Calvetron administrator can't find buyer, Jacques Vert and other brands to close
The long-running story around the decline of what once were some of the most important brands in UK womenswear looks like it's reaching its end with administrators having failed to find a buyer for Calvetron Brands.
The company owns the Jacques Vert, Windsmoor and Precis brands that are sold through department stores and its decline mirrors that of many of the UK department stores on which it has depended for so long.
The administrators are set to wind it down with 590 UK and Ireland jobs to be lost as a result. They will be made up of 500 retail jobs and 90 Head office posts. Another 250 jobs will go in Canada where the company has an outerwear-focused business.
Calvetron had been in trouble for some time but following a restructuring/rescue deal last summer, there had been some hope that it could turn itself around. However it entered administration in May and 400 jobs had already been lost before the new announcement.
It's the latest in a series of company failures and CVAs that have seen the retail sector shedding jobs at its fastest rate in years. While some of this is due to the uncertain UK economy, much of it is down to fundamental changes in consumer behaviour. UK shoppers have migrated online faster than shoppers in most other countries.
And they’re also buying much less ‘traditional’ womenswear, preferring instead to tap into the casualwear trend. Calvetron has suffered as the solid, reliable market of classic customers it once enjoyed has dwindled, with middle-aged women now preferring cooler brands such as Mint Velvet, the raft of own-brands offered by chains such as John Lewis or the lower prices they can find at labels like JD Williams. That factor also caused problems for other UK labels such as Jaeger and Country Casuals.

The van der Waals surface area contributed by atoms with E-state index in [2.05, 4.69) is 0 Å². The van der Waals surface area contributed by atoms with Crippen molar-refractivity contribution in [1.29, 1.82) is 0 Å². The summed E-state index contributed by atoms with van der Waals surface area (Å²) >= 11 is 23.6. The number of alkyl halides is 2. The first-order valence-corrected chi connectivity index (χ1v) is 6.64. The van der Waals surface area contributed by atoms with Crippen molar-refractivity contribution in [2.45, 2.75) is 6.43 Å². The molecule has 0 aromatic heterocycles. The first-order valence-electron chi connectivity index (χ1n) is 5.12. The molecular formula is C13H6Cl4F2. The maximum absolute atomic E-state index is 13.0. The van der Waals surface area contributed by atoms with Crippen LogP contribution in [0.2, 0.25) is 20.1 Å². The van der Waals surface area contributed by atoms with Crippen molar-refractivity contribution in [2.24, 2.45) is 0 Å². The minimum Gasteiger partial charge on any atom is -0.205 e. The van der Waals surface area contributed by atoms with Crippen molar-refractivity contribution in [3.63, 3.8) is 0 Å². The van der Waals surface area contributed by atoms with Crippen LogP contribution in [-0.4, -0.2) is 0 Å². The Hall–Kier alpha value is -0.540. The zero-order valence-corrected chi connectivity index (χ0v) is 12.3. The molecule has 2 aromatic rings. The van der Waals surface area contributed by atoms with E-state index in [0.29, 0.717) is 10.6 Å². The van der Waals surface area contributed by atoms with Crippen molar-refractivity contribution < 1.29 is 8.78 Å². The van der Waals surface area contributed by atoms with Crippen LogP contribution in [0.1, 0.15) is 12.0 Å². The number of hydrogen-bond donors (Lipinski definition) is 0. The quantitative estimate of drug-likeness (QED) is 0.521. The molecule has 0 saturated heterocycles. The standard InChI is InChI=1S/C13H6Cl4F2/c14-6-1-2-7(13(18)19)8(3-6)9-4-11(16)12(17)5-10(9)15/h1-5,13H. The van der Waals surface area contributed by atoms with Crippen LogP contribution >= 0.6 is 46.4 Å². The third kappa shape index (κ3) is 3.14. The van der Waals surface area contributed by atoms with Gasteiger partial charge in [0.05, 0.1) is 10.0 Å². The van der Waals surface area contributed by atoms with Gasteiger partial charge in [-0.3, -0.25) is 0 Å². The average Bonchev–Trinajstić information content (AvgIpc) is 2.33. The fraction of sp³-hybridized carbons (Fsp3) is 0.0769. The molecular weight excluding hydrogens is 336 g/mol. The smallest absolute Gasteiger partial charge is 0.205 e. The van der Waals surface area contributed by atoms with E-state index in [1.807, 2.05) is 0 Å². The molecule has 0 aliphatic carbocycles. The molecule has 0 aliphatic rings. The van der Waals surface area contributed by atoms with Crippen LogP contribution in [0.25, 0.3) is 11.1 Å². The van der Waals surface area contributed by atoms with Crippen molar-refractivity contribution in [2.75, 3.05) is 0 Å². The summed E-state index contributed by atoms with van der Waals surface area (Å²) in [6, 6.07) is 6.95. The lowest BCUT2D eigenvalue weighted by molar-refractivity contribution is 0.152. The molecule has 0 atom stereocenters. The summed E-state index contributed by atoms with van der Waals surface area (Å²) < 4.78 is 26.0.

Calvetron had sold its ranges from 300 concessions in department stores, including Debenhams and House of Fraser. But as we know, both of those chains have been seeing reduced footfall in recent periods with House of Fraser planning to close more than half its stores and Debenhams looking to give more space to younger, on-trend brands.
The Calvetron business had been founded originally in 1972 (not under that name) by Jack Cynamon and Alan Green, who added a French element derived from their own names to the label they created in 1977, Jacques Vert.
It was a powerful company at one point and was even listed on the London Stock Exchange, but has struggled in recent years.
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